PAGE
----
KayLynn Deveney


From the series The Day-to-Day Life of Albert Hastings 


KayLynn Deveney is a photographer and lecturer at Belfast School of Art at the University of Ulster. Originally from New Mexico her work deals with the ways contemporary and historical photographic diaries and self-books address myths of domesticity. Her first book The Day-to-Day Life of Albert Hastings was published by Princeton Architectural Press in August, in 2007 and has received critical acclaim and numerous awards worldwide. Her series, All You Can Lose is Your Heart has recently been published by Kehrer Verlag. She talks with me here about Bert and her working methods.

Sharon Boothroyd: Tell us a little about Bert and how you met him. When did you notice him? How did the project begin?

KayLynn Deveney: Bert and I lived in the same neighbourhood in Wales. I noticed him watering the garden from Fairy Liquid bottles that he filled and brought outside the building where he lived. In the absence of a garden hose, this was the only way to get water to the plants. That effort seemed to indicate a special person to me.


From the series The Day-to-Day Life of Albert Hastings by KayLynn Deveney

What were your aims for the work when you set out on this collaboration?

KLD: I am interested in projects that disrupt the stereotypical documentary approach. It was important with this work that Bert be a co-author rather than a “subject”. Bert wrote his captions without interference from me, and in this way his voice was factored into the story and encountered at the same time the images were being viewed.


From the series The Day-to-Day Life of Albert Hastings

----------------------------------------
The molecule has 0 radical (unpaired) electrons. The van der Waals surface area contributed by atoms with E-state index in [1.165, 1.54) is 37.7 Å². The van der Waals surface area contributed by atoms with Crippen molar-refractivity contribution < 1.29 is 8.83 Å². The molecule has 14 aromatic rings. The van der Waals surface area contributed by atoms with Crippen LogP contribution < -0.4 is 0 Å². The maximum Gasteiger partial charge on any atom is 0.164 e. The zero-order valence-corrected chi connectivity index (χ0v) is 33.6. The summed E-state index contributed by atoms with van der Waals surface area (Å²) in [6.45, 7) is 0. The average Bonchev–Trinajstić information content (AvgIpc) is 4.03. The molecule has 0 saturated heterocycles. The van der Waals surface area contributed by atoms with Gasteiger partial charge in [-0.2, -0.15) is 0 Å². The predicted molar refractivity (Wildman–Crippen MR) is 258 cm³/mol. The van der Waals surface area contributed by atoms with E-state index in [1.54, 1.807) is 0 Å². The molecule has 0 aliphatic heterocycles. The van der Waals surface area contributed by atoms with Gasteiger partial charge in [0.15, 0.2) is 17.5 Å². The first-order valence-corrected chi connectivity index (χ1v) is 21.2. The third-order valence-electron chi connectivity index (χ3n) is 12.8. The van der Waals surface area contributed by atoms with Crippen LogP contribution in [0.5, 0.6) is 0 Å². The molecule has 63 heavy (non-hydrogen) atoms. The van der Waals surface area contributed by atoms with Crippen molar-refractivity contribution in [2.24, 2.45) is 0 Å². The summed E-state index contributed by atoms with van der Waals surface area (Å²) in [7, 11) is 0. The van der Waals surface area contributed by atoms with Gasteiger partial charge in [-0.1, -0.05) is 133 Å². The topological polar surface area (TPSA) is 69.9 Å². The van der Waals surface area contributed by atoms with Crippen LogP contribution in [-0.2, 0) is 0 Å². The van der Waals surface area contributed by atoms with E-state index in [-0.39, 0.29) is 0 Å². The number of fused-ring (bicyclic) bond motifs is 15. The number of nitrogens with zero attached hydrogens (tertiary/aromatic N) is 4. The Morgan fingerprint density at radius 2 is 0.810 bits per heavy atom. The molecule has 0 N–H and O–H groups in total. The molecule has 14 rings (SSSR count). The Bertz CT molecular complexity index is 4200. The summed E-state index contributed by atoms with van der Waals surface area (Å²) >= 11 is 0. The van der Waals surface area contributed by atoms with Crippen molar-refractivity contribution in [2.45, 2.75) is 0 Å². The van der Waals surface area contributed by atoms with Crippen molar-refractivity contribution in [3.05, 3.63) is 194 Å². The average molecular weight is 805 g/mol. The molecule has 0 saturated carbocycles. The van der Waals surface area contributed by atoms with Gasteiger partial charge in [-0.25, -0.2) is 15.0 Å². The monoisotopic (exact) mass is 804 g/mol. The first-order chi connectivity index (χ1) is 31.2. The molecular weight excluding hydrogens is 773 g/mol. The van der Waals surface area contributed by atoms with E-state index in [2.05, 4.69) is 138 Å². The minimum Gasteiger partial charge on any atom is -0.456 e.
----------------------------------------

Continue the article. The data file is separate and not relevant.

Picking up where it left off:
It is very much a collaboration. How did this work out? What do you think is the most important component(s) of making collaboration between subject and artist work for both parties?

KLD: I would say the most important thing is that the collaborators both (or all) feel some responsibility for the work and feel that their individual voices, or messages, are heard clearly. This can be difficult to achieve, and the desired amount of input in a project changes with each person and each project. Discussion, evaluation of work, and complete transparency along the way are all obviously very important.


When pairing the image and text did you leave this down to Bert? How did you work out the text for each picture?

KLD: I brought Bert a notebook with contact-sized prints taped in and he captioned the prints on his own. Each image is presented with its original caption. There are more image and caption pairs than were used in the book. I made the final book edit on my own and based it on the strength of the pairing.


From the series The Day-to-Day Life of Albert Hastings

Can you tell us something about the editing process. For example did the editing process differ when you were making the book than when it was for exhibition? What were these differences and how did you navigate them?

KLD: The book came together very naturally. It echoes the notebooks that Bert and I kept plus some additional poems, drawings, photos, etc. that belonged to Bert. Exhibiting the work has been more difficult. Because I have wanted the balance between the words and images to stay as even and equal as possible, I have primarily exhibited the work in the relationship that exists within the book–small images and actual-size handwriting. It has been difficult not to want to show some of the stronger images as big prints, but I think to do that would undermine the philosophy of the project.


From the series The Day-to-Day Life of Albert Hastings 

The pictures themselves are intimate and also observational. Does this resonate with you? Do you see yourself as a taking a documentary approach here?

KLD: I would say I take a documentary approach in that I do not stage images or ask people to do or repeat certain actions. However, I would say the work is not documentary because I don’t think it is objective and I don’t really believe in the possibility of an objective approach. I have a vision of Bert and he has another vision of himself and every viewer brings an additional perspective. I would say the work is best defined as a photographic collaboration. I would say my photographic practice, up to this point, could best be described as “subjective documentary”.